The biggest crime the media committed against the public and industry in regards to GamerGate is conflating internet trolling, sexism, female representation in games, female representation in industry, ethics, and online abuse into one issue. While progress was made on each of these subjects in recent years, they are now all combined into one toxic ball that no one can clearly address in any positive or progressive way. GamerGate has become an empty hurrah word. “I STAND AGAINST GAMERGATE!” What does that mean? Well, it means whatever your allies and opponents want it to mean, because it no longer means anything in and of itself. Issues are no longer discussed, people are just beating the drum in a pointless online war. People who want to stay on the sidelines and say “Well, that’s messed up” somehow get dragged into, or at least that’s how it happened to me.
There are women in GG that want their voices heard but they are silenced due to this smear tactic of conflating feminism and censorship debate with abuse. I can imagine, done intentionally or not, that media justifies this as necessary to slaying the beast and ending abuse campaigns against Anita, Quinn and Wu. The ramifications though will set the industry back in ways people don’t realize. You have celebrities RT’ing that women in games aren’t allowed creative roles. You have national newspapers saying that women — not three specific women for various specific reasons — are hated and abused by gamers. These statements are not true and presenting these statements, free of factual reporting and sourcing all parties, to the non-gaming public will damage funding, creative control, and community interaction in years to come.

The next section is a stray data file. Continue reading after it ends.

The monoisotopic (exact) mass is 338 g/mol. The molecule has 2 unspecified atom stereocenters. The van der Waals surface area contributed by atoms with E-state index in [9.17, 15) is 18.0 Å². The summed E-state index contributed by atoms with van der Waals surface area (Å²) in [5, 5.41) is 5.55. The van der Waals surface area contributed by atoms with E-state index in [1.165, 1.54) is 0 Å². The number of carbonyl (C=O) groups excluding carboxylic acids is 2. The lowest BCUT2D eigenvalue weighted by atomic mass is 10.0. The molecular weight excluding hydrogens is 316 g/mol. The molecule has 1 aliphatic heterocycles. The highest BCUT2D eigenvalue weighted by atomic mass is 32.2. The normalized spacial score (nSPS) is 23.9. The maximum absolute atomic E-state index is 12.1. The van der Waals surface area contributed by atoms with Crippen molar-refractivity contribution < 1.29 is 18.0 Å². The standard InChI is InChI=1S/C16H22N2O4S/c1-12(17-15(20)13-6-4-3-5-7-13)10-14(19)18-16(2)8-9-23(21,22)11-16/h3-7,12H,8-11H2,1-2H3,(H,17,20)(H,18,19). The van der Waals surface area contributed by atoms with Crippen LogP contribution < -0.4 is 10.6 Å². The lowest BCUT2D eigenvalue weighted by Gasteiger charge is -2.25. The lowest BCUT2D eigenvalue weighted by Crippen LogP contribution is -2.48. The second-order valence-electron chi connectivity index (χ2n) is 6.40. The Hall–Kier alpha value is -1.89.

As someone who wants everyone in games to be judged individually and have full creative control, without fear of sensationalist dogpiling or peer pressure, this has been a distressing time. I feel for the women under attack and those silenced, whether by online mob abuse or media’s intellectual bullying. What side the victim or abuser falls under has no bearing on the situation. It was disgusting to see individuals in media and development block and criticize me when I voiced me being upset over GamerGate members (including female, LGBQT, and minorities) being threatened, abused, and silenced. These people who turn their back on their fellow enthusiasts because peer pressure and media framing are no allies of mine or the brave, creative individuals who will rebuild this industry in years to come, with or without the mainstream media.